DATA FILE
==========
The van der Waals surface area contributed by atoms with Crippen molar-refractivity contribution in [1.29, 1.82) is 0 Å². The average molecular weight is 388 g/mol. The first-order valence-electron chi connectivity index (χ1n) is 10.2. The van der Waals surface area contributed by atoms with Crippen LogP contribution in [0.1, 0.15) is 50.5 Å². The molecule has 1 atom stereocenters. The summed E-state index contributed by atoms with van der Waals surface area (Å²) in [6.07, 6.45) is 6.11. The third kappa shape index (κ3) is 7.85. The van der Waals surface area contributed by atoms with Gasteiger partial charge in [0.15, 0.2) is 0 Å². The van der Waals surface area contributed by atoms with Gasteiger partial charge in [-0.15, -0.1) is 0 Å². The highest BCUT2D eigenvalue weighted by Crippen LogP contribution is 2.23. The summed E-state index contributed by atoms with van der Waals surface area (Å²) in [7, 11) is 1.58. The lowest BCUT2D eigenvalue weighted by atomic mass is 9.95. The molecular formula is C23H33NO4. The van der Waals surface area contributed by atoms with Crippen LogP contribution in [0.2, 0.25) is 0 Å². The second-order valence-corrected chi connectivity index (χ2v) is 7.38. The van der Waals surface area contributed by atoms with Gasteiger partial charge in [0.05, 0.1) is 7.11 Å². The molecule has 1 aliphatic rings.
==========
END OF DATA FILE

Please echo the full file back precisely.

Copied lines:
The van der Waals surface area contributed by atoms with Crippen molar-refractivity contribution in [1.29, 1.82) is 0 Å². The average molecular weight is 388 g/mol. The first-order valence-electron chi connectivity index (χ1n) is 10.2. The van der Waals surface area contributed by atoms with Crippen LogP contribution in [0.1, 0.15) is 50.5 Å². The molecule has 1 atom stereocenters. The summed E-state index contributed by atoms with van der Waals surface area (Å²) in [6.07, 6.45) is 6.11. The third kappa shape index (κ3) is 7.85. The van der Waals surface area contributed by atoms with Gasteiger partial charge in [0.15, 0.2) is 0 Å². The van der Waals surface area contributed by atoms with Gasteiger partial charge in [-0.15, -0.1) is 0 Å². The highest BCUT2D eigenvalue weighted by Crippen LogP contribution is 2.23. The summed E-state index contributed by atoms with van der Waals surface area (Å²) in [7, 11) is 1.58. The lowest BCUT2D eigenvalue weighted by atomic mass is 9.95. The molecular formula is C23H33NO4. The van der Waals surface area contributed by atoms with Crippen LogP contribution in [0.2, 0.25) is 0 Å². The second-order valence-corrected chi connectivity index (χ2v) is 7.38. The van der Waals surface area contributed by atoms with Gasteiger partial charge in [0.05, 0.1) is 7.11 Å². The molecule has 1 aliphatic rings.